Friday, September 21, 2012

Fact Check: Access to Physician Services

In reviewing the transcript of the President’s speech before AARP, there was one dubious statement we overlooked, and it’s this: “A new study says that under their [premium support] plan, if just 5 percent of seniors switch to private plans, 40 percent of doctors who currently take Medicare would stop accepting it.  So think about that.  Millions of seniors would be forced to change doctors.”  As one might expect, there are several problems with this statement:

  • First, it wasn’t a “study” in any sense of the term – and it certainly wasn’t independent.  The President was referring to a back-of-the-envelope calculation by his former budget director in a Bloomberg column this weekOne might argue that the author of the study, Peter Orszag, might be slightly biased towards the President this November, seeing as how he used to work for him.
  • Second, Obama himself mis-characterized the Orszag column.  Here’s what Orszag actually wrote: “About 10 percent of the U.S. population is now enrolled in traditional Medicare, and an additional 5 percent has private Medicare plans.  Let’s assume, for the sake of argument, that the Ryan plan would cause another 5 percent of the population to shift…”  Orszag based his conclusions on 5 percentage of the entire American public switching away from Medicare, whereas the President said Orszag’s conclusions were based on 5 percent of seniors switching away from Medicare – a much lower bar.  So the President over-stated the impact of Orszag’s “study” and its effects on physician access.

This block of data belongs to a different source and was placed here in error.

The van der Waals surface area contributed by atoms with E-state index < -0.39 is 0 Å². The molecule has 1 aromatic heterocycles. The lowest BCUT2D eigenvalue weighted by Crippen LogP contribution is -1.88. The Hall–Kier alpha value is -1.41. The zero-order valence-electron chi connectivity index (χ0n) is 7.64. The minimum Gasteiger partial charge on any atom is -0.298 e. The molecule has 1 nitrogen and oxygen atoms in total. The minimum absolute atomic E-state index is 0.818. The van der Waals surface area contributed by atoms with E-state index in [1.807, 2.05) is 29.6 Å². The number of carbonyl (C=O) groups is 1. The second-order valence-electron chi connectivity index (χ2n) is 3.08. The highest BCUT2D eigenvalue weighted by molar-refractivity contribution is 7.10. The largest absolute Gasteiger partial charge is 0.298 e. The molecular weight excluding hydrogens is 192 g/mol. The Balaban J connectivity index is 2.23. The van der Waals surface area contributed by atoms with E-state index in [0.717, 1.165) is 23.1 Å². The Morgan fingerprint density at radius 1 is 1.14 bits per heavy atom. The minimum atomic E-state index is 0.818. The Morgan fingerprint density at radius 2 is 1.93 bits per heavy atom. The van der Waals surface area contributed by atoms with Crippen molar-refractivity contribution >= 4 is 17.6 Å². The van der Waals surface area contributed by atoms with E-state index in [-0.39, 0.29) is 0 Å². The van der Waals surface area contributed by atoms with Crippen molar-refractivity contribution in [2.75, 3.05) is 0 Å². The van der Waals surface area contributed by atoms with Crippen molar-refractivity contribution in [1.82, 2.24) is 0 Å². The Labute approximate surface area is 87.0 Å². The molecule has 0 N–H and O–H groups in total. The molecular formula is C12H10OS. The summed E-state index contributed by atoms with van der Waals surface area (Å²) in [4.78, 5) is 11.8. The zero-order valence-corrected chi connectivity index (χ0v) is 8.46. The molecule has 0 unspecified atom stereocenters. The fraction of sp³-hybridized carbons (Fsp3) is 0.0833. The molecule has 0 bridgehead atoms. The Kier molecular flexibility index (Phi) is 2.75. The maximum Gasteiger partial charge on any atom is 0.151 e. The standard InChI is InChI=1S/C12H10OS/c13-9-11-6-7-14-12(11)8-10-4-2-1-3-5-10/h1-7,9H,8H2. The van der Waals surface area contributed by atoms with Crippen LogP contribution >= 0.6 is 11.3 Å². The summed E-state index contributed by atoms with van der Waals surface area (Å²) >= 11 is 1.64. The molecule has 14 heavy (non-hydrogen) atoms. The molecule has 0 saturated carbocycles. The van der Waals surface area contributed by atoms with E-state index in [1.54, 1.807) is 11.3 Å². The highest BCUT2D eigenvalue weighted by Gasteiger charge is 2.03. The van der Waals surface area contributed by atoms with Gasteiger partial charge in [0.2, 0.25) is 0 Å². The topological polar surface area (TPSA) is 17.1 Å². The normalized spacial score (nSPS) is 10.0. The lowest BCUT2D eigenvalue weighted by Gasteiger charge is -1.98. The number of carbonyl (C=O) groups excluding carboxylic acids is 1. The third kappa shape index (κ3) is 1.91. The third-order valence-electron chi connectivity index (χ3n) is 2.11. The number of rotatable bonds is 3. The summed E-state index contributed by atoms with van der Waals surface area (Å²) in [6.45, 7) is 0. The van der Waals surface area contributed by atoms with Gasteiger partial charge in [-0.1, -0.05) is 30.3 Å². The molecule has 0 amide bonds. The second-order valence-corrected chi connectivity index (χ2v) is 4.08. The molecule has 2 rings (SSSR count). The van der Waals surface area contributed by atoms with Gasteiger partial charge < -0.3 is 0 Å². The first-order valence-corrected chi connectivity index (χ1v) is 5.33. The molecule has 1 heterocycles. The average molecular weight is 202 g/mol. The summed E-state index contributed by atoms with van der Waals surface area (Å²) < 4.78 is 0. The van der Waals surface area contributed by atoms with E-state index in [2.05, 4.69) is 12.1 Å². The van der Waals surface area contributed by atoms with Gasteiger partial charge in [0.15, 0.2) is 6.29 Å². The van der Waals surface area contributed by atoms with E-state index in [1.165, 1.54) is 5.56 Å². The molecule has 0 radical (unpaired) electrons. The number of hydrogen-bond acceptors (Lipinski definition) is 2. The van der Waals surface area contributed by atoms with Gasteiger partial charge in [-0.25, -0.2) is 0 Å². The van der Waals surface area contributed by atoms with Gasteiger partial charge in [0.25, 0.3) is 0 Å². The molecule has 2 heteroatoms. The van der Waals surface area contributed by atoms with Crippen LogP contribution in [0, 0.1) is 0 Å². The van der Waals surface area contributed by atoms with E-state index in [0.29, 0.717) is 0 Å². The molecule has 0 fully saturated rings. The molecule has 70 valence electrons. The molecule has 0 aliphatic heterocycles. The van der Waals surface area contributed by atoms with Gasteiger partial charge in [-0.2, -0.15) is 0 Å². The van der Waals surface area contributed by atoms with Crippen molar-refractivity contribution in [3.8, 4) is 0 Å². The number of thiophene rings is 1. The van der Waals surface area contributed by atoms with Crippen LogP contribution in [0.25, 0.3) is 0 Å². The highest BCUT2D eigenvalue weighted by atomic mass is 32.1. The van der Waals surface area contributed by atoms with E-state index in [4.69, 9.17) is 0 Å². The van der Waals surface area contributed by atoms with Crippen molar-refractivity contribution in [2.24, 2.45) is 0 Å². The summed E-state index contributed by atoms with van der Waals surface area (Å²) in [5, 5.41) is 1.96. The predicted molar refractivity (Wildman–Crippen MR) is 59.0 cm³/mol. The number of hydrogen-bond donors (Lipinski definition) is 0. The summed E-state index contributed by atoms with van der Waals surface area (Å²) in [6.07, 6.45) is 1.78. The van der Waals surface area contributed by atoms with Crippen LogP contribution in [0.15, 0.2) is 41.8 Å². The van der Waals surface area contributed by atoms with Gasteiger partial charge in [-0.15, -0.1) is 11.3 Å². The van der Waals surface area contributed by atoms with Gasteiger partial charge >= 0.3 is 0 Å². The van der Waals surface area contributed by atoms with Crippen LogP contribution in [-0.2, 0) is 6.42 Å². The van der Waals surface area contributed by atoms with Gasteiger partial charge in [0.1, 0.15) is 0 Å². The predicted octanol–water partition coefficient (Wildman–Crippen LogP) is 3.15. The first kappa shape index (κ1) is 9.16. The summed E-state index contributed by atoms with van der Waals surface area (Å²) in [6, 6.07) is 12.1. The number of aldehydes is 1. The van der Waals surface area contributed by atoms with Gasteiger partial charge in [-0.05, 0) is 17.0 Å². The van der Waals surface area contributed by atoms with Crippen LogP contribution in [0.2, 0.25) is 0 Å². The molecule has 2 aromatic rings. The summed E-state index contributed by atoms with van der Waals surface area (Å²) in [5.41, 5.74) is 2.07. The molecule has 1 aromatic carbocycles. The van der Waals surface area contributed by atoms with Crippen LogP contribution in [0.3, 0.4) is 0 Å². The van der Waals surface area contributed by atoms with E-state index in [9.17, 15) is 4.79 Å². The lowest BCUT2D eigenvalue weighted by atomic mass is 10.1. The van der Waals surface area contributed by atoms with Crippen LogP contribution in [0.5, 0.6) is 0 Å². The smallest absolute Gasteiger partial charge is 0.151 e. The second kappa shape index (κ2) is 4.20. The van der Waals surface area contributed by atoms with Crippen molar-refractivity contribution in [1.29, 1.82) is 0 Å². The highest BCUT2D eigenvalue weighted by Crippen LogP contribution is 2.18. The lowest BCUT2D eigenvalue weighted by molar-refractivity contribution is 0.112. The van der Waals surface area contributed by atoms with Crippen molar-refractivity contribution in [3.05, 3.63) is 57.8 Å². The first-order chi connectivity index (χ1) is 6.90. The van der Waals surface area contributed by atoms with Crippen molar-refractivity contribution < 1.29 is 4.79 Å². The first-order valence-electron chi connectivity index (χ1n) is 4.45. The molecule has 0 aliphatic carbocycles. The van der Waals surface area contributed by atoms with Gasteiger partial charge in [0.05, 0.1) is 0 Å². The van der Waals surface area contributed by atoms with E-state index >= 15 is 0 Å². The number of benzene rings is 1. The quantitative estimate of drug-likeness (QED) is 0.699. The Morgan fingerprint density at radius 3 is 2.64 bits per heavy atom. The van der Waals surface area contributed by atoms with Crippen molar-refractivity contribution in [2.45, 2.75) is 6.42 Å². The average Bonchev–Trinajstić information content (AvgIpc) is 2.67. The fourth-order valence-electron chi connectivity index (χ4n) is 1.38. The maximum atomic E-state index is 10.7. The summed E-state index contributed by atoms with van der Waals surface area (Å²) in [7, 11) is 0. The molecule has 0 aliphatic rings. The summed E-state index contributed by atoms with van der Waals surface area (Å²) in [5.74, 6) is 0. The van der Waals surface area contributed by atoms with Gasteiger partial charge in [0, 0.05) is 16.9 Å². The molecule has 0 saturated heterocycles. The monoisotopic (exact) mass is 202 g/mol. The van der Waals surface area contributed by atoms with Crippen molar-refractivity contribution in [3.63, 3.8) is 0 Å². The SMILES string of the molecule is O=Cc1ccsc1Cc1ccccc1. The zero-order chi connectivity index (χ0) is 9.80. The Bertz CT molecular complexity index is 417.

• Most importantly, Orszag’s conclusions – which were over-estimated by the President – aren’t borne out by recent evidence.  Medicare Advantage enrollment HAS gone up by leaps and bounds in recent years – since 2003, it has more than doubled in both absolute terms and as a percentage of Medicare beneficiaries.  In other words, seniors have switched plans, as the chart below shows.  Yet the Medicare Payment Advisory Commission said this year that “overall, beneficiary access to [Medicare physician] fee schedule services is good.”  If Orszag believes that beneficiaries switching to private plans would cause doctors to stop seeing Medicare patients, then why did a 100 percent increase in Medicare Advantage enrollment not have a significant effect on access to physician services in traditional Medicare?

Peter Orszag has made ludicrous claims before.  He previously said that Obamacare’s CLASS act would be “on a firm financial footing of its own,” only to watch as the program collapsed even before it began.  Given the evidence above, his claims about physician access appear as logical as his claims about the CLASS Act, and should be taken just as seriously.